A question on YA: "There are 120 customers in a store, 80 purchased at least 1 item. If 4 people are randomly selected, what's the probability all will buy at least 1 item?"
My Answer: The probability of any one customer having purchased an item is 80 out of 120 or 2/3. So if we are looking at parts of a whole, that represent all the possible combinations of events that could have occurred, then the part of this whole, where the first of the 4 people purchased an item, is 2/3 of the whole. Then the probability of finding a second person from the remaining crowd that also bought at least one item is 79 (because we already found one) out of 119 (again, because we have one less person to choose from in the crowd). The probability for the third person is found in a similar fashion...it would be 78/118 and 77/117 for the fourth person. We are each time finding an even smaller fraction of the whole that represents the final probability. If the probability for each was the same (independent events) then we could see that the area was decreasing exponentially (something I was never explicitly taught in school). To find the probability of all 4 people having bought at least 1 item, you need to find the product of the probabilities for each person. The answer then is 2/3 x 79/119 x 78/118 x 77/117 = approximately 19.25%.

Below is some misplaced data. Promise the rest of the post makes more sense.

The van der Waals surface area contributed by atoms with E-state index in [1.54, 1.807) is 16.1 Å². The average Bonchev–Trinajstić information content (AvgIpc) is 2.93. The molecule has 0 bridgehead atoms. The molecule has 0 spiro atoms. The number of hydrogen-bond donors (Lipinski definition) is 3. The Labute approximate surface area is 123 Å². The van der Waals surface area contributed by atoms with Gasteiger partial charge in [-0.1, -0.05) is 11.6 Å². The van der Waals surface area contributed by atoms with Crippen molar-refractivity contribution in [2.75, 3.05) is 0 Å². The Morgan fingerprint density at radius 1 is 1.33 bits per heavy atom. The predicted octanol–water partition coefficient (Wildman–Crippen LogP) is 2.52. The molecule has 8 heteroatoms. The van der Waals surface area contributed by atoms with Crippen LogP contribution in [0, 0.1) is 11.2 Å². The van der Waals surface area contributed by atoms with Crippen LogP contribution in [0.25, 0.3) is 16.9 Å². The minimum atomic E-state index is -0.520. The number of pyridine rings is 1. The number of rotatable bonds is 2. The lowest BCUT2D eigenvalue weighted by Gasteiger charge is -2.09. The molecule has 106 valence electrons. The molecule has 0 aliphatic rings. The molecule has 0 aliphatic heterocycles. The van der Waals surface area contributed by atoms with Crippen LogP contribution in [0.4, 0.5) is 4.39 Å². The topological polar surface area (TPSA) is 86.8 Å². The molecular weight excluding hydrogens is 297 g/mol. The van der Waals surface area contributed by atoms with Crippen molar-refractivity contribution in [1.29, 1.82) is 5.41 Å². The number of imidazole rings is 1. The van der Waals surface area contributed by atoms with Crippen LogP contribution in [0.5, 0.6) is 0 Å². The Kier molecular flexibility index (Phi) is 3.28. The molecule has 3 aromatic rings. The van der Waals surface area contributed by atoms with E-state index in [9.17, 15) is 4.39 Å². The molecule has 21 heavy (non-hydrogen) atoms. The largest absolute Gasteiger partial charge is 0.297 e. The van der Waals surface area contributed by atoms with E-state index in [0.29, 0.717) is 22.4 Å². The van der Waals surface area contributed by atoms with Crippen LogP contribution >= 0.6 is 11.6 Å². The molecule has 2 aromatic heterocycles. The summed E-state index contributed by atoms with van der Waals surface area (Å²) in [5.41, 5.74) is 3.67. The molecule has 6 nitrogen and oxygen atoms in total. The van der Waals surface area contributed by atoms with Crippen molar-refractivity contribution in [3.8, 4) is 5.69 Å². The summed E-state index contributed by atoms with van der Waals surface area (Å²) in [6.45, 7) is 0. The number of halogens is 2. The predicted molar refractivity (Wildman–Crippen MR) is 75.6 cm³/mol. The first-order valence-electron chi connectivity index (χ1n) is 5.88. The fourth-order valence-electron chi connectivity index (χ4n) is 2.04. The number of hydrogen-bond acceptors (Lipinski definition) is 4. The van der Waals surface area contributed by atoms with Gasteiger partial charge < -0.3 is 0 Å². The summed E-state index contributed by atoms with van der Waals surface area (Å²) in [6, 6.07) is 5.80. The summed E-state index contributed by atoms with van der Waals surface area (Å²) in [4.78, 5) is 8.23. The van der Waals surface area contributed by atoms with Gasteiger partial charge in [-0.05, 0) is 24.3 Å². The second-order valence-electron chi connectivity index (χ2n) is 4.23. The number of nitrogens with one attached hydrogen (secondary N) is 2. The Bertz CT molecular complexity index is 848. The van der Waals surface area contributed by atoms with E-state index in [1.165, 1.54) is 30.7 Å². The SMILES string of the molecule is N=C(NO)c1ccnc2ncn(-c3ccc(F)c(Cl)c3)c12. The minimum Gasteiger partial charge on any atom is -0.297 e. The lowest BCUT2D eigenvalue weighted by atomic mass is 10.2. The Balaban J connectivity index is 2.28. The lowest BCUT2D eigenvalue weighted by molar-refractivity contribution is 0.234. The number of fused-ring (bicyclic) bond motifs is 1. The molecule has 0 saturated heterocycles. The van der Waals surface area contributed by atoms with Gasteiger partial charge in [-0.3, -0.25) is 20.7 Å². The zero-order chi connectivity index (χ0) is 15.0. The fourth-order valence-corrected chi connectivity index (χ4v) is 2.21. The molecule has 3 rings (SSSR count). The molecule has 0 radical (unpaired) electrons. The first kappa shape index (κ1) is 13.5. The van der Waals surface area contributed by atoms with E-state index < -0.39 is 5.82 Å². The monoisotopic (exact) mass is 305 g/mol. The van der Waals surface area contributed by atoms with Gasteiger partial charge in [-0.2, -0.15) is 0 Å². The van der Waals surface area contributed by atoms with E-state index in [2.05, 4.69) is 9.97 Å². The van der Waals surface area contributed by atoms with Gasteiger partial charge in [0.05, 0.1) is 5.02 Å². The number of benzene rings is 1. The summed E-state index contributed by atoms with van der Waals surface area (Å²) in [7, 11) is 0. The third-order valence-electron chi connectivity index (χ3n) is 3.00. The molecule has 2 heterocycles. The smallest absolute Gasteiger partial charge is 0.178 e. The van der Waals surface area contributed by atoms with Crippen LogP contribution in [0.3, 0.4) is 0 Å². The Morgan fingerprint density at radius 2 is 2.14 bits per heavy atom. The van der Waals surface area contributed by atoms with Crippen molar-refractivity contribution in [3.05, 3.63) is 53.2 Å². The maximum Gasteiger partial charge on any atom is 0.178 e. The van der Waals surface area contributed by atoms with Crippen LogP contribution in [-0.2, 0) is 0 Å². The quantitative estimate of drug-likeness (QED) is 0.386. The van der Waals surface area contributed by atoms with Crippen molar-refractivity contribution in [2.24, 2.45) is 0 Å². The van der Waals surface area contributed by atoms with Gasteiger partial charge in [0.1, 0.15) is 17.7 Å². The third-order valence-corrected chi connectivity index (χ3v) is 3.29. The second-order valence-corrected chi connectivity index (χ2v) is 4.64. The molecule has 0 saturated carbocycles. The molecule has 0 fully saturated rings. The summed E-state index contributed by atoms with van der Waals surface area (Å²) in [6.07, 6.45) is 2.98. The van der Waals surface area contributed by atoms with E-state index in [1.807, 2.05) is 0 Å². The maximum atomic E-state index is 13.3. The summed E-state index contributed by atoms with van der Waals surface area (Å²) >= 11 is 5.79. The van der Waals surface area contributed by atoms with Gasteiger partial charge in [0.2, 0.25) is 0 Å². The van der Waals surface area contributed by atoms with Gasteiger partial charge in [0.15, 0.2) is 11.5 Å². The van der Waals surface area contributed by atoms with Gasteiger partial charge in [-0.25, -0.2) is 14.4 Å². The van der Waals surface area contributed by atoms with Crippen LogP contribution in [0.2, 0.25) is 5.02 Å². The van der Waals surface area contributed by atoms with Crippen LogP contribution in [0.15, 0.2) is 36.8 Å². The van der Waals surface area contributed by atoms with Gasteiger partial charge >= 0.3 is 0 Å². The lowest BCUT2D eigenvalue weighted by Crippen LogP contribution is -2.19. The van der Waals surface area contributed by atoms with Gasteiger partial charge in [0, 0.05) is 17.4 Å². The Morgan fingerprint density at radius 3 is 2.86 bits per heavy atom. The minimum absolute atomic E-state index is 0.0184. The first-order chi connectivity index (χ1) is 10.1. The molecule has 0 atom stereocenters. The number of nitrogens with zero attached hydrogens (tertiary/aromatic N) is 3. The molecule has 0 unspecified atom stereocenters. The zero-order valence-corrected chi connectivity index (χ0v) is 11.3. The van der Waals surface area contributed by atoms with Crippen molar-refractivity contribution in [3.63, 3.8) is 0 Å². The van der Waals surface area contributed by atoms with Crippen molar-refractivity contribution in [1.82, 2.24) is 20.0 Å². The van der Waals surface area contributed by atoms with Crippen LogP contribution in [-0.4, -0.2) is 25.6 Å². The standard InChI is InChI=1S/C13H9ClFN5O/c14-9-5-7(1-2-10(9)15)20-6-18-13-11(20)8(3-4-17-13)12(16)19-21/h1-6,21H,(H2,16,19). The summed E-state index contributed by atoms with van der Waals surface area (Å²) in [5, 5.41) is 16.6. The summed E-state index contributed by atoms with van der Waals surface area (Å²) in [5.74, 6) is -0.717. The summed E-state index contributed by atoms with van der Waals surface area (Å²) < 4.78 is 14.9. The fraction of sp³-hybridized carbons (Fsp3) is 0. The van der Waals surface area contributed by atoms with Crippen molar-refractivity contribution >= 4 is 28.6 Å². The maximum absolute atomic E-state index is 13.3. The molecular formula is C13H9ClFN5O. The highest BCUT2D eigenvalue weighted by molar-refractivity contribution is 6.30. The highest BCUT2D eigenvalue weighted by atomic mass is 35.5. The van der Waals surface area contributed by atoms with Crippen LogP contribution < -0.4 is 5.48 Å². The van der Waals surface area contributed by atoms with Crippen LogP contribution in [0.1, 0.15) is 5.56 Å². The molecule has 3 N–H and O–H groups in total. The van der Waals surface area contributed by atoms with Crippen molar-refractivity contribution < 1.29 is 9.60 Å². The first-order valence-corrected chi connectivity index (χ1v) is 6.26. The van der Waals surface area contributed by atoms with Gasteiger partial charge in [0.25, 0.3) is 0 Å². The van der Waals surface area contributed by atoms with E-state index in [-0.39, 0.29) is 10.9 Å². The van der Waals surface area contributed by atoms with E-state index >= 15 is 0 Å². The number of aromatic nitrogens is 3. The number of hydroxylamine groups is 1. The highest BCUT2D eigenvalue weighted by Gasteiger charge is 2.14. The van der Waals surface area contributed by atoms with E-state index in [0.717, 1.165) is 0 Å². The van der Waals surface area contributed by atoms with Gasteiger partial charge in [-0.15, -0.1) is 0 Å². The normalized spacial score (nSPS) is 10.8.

Open Thread - Monty Python And The March For Science! - [image: Open Thread - Monty Python And The March For Science!] Some Holy Grail equations at the Dallas March for Science. #marchforscience pic.twitter.com/...
1 hour ago